Hey, it's my first guest post! Or first post by a guest! Or first guest to write a post! Or something. You know what I mean. Anyway, the lovely and talented Golf Widow has a pretty nifty offer out there, to wit: Donate two bucks to her "I've Just Gotten Laid Off and I'm Panicky" fund and she will write a guest post for you, on the subject of your choice.
Well, Golf Widow is wickedly funny, and I had just gotten a rather nice bonus, so I thought, "Hey. I like Golf Widow, and I have two bucks. I will give it to her, and I will let her write whatever she chooses."
By the way, you should also buy her book! Or make someone buy it for you! It's here:
And here is her official Red Nose Guest Post.
Hi - I'm guest-posting for my favorite lady clown, today.
I'm sort of inspired to talk about the circus a little, obviously.
I actually have two clowny blog-buddies. Andy Martello, who is also my podcast cohost, is a Ringling graduate, though he doesn't work in a circus environment anymore. This is because, in a mad fit of irony, he married a woman who is terrified of clowns.
I used to be afraid of clowns myself, when I was a tiny kid. It wasn't anything personal. I was afraid of anyone who concealed their faces in any way, even by accident. My poor uncle had to cope with my hiding whenever he and his newly-cultivated mustache approached me. Our neighbor, another mustachioed gentleman, used to wait at the bottom of the slide so we wouldn't fall. I'd let him catch me (I wasn't allowed to slide without a grownup), but I kept my head well turned away. My mother once had to calm my terror just because a bottle of ketchup splattered on her cheeks.
Eventually, I got over my fear of clowns, but it was still years before I got to go to a real circus.
Circumstances conspired against me. The circus wasn't in town when I was in kindergarten; it was, when my brother went to kindergarten the next year.
The first circus I went to was the one my brother's kindergarten class put on, after their field trip. My brother was the ringmaster. I was hellaciously, inordinately proud of this fact, even though he was way littler than my first-grade self.
You think I don't remember any of this. His top hat was made of green construction paper. Take that, memory banks.
The Big Apple Circus came to town a few times over the years, but I missed out on it every time for a while, there. It seemed they scheduled their tours to coincide with strep throat season. Everyone else was having popcorn and watching clowns. I was home having ginger ale and watching The Price is Right.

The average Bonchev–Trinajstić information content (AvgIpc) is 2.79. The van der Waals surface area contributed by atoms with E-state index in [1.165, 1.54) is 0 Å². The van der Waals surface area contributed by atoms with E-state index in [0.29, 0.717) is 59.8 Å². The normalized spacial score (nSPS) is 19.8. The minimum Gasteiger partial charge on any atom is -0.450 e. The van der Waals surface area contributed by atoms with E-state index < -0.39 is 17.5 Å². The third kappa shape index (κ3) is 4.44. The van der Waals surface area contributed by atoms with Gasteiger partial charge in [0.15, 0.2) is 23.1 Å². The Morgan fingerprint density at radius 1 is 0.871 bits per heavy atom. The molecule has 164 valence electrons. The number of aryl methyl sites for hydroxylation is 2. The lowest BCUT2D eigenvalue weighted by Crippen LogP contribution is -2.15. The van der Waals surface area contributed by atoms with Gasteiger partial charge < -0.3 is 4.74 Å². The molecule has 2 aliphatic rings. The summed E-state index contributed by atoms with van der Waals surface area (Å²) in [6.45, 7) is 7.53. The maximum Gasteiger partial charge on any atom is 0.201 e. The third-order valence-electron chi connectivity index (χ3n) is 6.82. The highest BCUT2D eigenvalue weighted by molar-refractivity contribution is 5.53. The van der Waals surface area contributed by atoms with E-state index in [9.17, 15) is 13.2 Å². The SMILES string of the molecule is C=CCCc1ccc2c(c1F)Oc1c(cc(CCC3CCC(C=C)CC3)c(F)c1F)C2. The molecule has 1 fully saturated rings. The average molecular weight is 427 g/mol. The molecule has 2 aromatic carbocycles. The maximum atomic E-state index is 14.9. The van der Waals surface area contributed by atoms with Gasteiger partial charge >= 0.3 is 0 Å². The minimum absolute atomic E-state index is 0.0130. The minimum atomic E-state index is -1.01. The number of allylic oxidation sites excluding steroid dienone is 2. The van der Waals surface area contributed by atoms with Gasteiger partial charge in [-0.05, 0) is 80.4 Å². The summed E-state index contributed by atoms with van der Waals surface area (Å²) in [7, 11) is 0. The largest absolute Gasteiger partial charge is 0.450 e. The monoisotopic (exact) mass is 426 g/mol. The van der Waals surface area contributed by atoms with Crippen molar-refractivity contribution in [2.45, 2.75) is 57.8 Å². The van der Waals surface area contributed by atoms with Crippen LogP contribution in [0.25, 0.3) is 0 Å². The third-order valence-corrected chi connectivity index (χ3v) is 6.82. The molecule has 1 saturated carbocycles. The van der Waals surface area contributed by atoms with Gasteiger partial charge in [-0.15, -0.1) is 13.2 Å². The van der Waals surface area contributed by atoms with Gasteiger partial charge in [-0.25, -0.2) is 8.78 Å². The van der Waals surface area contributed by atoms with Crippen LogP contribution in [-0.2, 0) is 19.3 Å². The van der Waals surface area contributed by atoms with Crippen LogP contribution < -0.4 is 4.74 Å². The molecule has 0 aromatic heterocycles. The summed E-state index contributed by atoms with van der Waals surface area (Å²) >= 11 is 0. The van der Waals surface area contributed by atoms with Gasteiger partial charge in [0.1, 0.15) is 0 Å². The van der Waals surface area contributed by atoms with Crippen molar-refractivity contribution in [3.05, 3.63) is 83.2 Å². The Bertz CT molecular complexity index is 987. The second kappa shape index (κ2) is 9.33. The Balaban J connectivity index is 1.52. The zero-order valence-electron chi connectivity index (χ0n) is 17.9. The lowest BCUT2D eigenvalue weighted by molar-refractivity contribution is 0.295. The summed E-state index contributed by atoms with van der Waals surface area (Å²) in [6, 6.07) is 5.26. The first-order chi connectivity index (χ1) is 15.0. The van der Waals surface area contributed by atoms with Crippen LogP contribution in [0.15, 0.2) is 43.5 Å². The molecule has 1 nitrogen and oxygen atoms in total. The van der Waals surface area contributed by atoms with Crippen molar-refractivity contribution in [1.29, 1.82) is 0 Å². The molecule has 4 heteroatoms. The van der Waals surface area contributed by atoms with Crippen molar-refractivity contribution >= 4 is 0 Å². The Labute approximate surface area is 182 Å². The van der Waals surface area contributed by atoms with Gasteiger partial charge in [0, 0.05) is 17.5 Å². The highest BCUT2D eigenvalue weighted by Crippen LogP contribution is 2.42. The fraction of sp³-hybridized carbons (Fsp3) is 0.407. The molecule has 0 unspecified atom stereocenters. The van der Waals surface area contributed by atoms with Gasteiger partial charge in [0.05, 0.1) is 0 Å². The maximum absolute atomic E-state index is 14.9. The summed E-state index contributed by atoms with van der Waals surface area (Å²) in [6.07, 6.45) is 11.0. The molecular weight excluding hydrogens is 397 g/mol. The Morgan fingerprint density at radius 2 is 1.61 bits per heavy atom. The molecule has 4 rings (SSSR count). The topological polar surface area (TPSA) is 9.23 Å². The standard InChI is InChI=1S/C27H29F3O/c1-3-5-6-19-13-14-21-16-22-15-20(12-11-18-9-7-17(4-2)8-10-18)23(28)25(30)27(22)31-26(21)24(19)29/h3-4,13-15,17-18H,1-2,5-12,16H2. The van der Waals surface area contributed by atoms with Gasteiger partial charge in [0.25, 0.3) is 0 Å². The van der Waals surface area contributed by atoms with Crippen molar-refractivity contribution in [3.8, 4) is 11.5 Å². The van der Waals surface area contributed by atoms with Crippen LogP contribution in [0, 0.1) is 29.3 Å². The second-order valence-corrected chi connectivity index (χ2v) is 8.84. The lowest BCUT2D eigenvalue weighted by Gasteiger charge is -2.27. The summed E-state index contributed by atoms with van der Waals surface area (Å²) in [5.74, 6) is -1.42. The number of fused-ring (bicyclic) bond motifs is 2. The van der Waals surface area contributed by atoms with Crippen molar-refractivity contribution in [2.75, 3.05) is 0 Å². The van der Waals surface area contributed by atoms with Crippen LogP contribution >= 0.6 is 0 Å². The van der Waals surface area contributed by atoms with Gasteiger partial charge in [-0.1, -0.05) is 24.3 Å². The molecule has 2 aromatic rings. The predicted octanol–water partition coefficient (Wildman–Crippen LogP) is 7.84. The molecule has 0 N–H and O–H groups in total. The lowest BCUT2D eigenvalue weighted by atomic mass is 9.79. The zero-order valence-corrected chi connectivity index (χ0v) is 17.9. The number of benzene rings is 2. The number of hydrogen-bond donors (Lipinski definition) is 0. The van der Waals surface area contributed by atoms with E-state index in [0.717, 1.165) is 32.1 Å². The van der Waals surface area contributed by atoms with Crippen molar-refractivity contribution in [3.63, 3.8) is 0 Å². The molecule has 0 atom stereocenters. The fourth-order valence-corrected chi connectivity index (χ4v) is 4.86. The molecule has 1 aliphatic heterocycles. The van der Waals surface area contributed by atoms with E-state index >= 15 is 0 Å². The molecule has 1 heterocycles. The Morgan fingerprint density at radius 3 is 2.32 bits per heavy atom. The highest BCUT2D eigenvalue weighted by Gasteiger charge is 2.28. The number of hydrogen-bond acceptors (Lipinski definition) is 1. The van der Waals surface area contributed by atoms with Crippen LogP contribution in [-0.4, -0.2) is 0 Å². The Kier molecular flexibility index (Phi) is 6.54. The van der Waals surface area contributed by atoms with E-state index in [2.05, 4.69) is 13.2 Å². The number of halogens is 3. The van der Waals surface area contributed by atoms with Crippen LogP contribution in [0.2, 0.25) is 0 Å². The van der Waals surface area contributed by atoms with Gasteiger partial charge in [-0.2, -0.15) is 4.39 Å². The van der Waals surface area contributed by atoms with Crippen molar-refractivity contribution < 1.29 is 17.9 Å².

Finally, finally, the circus was in town at the same time I was actually healthy enough to go, and we went.
And I hated it.
The animals looked sad, and scared, and they smelled bad. The clowns looked happy from far away, but when they got close, you could see that that was just makeup - underneath, they looked ... bored.
I later learned from Andy that that couldn't have been any kind of quality circus, and that his own training was rigid about making sure you were In the Moment when you were being a clown. I rather agree with him, on that score. I still didn't like the fact that the animals couldn't get on a bus and leave if they weren't happy, but I eventually got over the whole bored-clown trauma.
My mother went to see "Barnum" at dinner theater, and had to convince a clown that he couldn't have anything to eat off her plate. I was sorry to have missed out on that experience (though I did go through a similar exchange with a hippie when I saw "Hair" performed in the round).
I haven't been to a traditional circus since that one-ring when I was a kid, but I do occasionally watch them on television, and I enjoy reading about them.
I wept copiously over the film "The Greatest Show on Earth," but it was a good weepy movie.
And Andy makes fun of me for liking Cirque du Soleil, but it is what it is: no animals; and the clowns are funny not because of their makeup, which is minimal, but because of their antics.
As is only right and proper. They don't call it "clowning around" because they're good at applying greasepaint.
By the way, Andy was not in my Clown College class, because he is just a precious darling boy and attended way later than I did. But he's totally right -- we were taught to always be in character and in the moment.
Honest, we're not all scary.
Thank you, Golf Widow!